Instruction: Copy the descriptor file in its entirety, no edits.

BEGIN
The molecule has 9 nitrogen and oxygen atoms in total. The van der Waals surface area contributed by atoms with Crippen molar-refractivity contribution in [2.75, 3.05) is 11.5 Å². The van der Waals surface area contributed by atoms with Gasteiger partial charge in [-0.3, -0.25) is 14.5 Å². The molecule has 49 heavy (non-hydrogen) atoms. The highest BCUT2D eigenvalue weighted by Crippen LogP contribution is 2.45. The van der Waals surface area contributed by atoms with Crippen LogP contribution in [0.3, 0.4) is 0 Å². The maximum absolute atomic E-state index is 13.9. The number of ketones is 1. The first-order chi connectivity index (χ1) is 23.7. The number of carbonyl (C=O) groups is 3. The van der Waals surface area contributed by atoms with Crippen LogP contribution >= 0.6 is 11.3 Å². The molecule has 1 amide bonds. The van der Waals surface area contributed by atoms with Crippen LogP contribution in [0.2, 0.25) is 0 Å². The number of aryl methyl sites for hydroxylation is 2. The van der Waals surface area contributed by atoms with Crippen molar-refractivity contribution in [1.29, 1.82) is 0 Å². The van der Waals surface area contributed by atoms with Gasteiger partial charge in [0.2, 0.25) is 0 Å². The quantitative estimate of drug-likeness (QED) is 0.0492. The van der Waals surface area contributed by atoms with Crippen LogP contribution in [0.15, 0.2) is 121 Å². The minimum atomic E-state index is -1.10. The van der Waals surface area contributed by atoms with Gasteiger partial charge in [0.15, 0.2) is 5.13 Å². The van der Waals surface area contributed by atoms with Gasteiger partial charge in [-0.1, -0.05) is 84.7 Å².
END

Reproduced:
The molecule has 9 nitrogen and oxygen atoms in total. The van der Waals surface area contributed by atoms with Crippen molar-refractivity contribution in [2.75, 3.05) is 11.5 Å². The van der Waals surface area contributed by atoms with Gasteiger partial charge in [-0.3, -0.25) is 14.5 Å². The molecule has 49 heavy (non-hydrogen) atoms. The highest BCUT2D eigenvalue weighted by Crippen LogP contribution is 2.45. The van der Waals surface area contributed by atoms with Crippen LogP contribution in [0.3, 0.4) is 0 Å². The maximum absolute atomic E-state index is 13.9. The number of ketones is 1. The first-order chi connectivity index (χ1) is 23.7. The number of carbonyl (C=O) groups is 3. The van der Waals surface area contributed by atoms with Crippen LogP contribution >= 0.6 is 11.3 Å². The molecule has 1 amide bonds. The van der Waals surface area contributed by atoms with Crippen LogP contribution in [0.2, 0.25) is 0 Å². The number of aryl methyl sites for hydroxylation is 2. The van der Waals surface area contributed by atoms with Crippen molar-refractivity contribution in [1.29, 1.82) is 0 Å². The van der Waals surface area contributed by atoms with Gasteiger partial charge in [0.2, 0.25) is 0 Å². The quantitative estimate of drug-likeness (QED) is 0.0492. The van der Waals surface area contributed by atoms with Crippen LogP contribution in [0.15, 0.2) is 121 Å². The minimum atomic E-state index is -1.10. The van der Waals surface area contributed by atoms with Gasteiger partial charge in [0.15, 0.2) is 5.13 Å². The van der Waals surface area contributed by atoms with Gasteiger partial charge in [-0.1, -0.05) is 84.7 Å².